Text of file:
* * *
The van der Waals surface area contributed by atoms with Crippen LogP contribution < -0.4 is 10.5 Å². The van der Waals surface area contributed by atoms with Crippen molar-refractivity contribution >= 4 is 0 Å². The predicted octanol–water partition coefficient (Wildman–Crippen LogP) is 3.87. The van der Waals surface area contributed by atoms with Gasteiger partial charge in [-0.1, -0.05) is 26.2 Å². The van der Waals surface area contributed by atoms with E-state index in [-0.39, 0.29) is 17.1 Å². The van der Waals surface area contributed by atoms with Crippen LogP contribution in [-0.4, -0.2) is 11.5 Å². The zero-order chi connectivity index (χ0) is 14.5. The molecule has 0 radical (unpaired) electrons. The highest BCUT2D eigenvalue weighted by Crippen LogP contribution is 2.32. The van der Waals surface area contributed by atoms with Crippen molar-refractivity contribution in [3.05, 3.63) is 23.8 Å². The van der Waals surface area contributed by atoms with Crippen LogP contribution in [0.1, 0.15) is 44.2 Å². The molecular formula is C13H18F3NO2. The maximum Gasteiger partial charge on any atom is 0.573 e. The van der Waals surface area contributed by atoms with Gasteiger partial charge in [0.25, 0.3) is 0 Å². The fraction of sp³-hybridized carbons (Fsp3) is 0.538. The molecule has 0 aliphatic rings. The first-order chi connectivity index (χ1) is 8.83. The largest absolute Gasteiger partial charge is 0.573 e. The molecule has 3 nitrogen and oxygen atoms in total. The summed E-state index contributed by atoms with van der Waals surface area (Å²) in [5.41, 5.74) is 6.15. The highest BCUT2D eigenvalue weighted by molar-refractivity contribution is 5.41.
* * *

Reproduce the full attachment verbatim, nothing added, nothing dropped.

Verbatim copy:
The van der Waals surface area contributed by atoms with Crippen LogP contribution < -0.4 is 10.5 Å². The van der Waals surface area contributed by atoms with Crippen molar-refractivity contribution >= 4 is 0 Å². The predicted octanol–water partition coefficient (Wildman–Crippen LogP) is 3.87. The van der Waals surface area contributed by atoms with Gasteiger partial charge in [-0.1, -0.05) is 26.2 Å². The van der Waals surface area contributed by atoms with E-state index in [-0.39, 0.29) is 17.1 Å². The van der Waals surface area contributed by atoms with Crippen LogP contribution in [-0.4, -0.2) is 11.5 Å². The zero-order chi connectivity index (χ0) is 14.5. The molecule has 0 radical (unpaired) electrons. The highest BCUT2D eigenvalue weighted by Crippen LogP contribution is 2.32. The van der Waals surface area contributed by atoms with Crippen molar-refractivity contribution in [3.05, 3.63) is 23.8 Å². The van der Waals surface area contributed by atoms with Crippen LogP contribution in [0.1, 0.15) is 44.2 Å². The molecular formula is C13H18F3NO2. The maximum Gasteiger partial charge on any atom is 0.573 e. The van der Waals surface area contributed by atoms with Gasteiger partial charge in [0.25, 0.3) is 0 Å². The fraction of sp³-hybridized carbons (Fsp3) is 0.538. The molecule has 0 aliphatic rings. The first-order chi connectivity index (χ1) is 8.83. The largest absolute Gasteiger partial charge is 0.573 e. The molecule has 3 nitrogen and oxygen atoms in total. The summed E-state index contributed by atoms with van der Waals surface area (Å²) in [5.41, 5.74) is 6.15. The highest BCUT2D eigenvalue weighted by molar-refractivity contribution is 5.41.